More than 60% of New Zealanders believe Covid-19 has changed what’s important in their life, with family – rather than money – topping the list according to a study commissioned by ANZ Bank NZ.
The study1 found 52% of Kiwis considered family to be the most important thing to them, followed by health and wellbeing at 40%.
Family is central to most people’s definition of wealth with over 68% of New Zealanders thinking wealth is knowing they can pay for things to help their family thrive. This is particularly high among those aged under 30.
When it comes to financial know-how, most New Zealanders – particularly those under 30 - look to the future and want to know how to save or invest. Reducing debt or a mortgage is the second most desired area of financial know-how and of particular interest to 30 – 49 year-olds.
Overall, New Zealanders feel a strong need to improve their financial wellbeing with almost 60% wanting to save or invest more for their future and 77% thinking they could do better with their money. Nearly one in three New Zealanders feel they don’t have their finances under control.
To help Kiwis feel on top of their money ANZ has set up a six-step Financial Wellbeing Programme that is available to everyone. The programme starts with calculating a person’s financial wellbeing score. More than 22,000 Kiwis have already found out theirs.
“Financial wellbeing isn’t about being rich, owning a home or having lots of money saved - it’s about knowing where your money’s going and having some saved for a rainy day,” said Ben Kelleher, ANZ Managing Director, Personal Banking.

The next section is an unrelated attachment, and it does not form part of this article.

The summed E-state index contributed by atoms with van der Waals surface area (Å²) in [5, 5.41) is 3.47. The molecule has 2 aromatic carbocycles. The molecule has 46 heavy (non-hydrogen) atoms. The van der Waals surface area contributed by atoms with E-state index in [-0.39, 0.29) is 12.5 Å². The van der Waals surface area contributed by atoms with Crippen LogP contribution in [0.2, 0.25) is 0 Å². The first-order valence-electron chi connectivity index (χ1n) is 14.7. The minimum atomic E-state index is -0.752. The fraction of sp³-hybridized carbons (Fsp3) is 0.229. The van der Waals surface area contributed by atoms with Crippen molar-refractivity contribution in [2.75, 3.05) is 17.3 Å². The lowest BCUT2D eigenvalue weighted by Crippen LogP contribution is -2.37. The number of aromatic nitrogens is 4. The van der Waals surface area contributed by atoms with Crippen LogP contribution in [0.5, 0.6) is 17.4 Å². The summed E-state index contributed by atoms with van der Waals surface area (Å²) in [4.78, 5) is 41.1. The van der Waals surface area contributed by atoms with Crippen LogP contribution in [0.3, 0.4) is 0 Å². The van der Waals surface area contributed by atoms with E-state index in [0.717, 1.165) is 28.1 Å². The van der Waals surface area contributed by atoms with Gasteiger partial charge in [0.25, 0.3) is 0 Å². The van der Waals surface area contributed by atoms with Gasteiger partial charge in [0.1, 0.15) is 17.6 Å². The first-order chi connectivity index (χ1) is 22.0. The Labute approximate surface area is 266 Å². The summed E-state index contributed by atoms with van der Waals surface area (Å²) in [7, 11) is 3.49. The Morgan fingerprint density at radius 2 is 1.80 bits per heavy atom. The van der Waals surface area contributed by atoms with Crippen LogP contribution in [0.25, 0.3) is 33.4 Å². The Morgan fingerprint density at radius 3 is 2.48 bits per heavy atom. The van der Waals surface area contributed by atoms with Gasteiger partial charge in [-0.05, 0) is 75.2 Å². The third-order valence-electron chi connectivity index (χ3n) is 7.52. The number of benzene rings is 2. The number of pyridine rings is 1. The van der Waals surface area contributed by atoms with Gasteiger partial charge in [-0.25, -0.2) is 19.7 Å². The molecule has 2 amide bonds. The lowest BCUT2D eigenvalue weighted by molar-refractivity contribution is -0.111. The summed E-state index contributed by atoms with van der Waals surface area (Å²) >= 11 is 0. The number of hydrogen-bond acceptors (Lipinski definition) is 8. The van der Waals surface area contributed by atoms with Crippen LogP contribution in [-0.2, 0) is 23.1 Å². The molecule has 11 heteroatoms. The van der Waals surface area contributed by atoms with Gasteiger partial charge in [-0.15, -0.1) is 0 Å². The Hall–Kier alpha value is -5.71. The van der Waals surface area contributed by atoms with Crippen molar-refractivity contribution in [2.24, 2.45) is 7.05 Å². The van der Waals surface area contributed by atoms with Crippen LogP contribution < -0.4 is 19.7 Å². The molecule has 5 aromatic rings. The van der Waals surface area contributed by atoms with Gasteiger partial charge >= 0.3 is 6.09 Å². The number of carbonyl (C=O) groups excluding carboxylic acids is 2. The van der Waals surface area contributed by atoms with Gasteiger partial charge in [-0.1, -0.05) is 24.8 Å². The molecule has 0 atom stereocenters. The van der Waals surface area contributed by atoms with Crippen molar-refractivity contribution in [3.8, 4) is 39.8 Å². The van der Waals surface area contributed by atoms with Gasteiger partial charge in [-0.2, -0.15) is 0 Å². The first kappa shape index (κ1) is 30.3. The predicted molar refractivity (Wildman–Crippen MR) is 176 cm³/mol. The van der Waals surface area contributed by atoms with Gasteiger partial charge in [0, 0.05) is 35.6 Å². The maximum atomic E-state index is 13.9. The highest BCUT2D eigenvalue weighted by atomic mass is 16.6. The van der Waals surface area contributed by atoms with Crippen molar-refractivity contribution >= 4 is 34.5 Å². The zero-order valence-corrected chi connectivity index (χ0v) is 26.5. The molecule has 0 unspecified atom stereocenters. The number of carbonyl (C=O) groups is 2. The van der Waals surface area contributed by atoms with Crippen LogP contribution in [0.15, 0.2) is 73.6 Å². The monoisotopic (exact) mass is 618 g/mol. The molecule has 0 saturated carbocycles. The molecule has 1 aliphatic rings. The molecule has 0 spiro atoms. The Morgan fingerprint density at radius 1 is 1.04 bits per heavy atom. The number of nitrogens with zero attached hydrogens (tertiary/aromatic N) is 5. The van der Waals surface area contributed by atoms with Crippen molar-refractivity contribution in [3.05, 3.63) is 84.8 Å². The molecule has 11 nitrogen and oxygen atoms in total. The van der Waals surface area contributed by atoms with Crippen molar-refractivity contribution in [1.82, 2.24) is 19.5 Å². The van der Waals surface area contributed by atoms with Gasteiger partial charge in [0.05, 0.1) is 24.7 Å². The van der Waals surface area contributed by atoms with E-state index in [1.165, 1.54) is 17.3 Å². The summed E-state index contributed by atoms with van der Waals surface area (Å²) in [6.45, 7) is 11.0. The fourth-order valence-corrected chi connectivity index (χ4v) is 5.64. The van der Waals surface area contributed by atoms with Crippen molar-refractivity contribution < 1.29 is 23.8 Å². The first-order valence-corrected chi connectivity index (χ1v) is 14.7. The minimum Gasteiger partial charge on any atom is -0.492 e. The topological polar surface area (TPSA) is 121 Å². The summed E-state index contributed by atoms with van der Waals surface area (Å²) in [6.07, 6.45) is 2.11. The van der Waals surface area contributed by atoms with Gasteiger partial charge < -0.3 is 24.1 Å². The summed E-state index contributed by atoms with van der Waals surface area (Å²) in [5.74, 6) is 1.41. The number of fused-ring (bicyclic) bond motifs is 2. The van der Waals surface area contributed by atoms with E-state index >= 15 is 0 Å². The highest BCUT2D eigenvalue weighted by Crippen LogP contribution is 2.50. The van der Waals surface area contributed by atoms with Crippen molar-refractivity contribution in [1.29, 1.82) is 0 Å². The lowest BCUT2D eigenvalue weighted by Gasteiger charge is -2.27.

“Personal finances are different for everyone. Our Financial Wellbeing programme will help people figure out their situation, set goals and suggest practical steps on how to get there.”
The Financial Wellbeing Survey2 also revealed many people were able to increase their savings in the early part of the Covid-19 crisis, but as time passed savings levels declined and are now down 10%.
“These savings patterns are caused either by a lack of spending options over lockdown or a conscious decision to put a bit more money aside during uncertain times,” Mr Kelleher said.
“For most Kiwis developing good financial habits is not so much a matter of willpower or intent but more about people knowing how. We often just don’t know where to start or what to do.”
To find out more about ANZ’s Financial Wellbeing Programme search ANZ How
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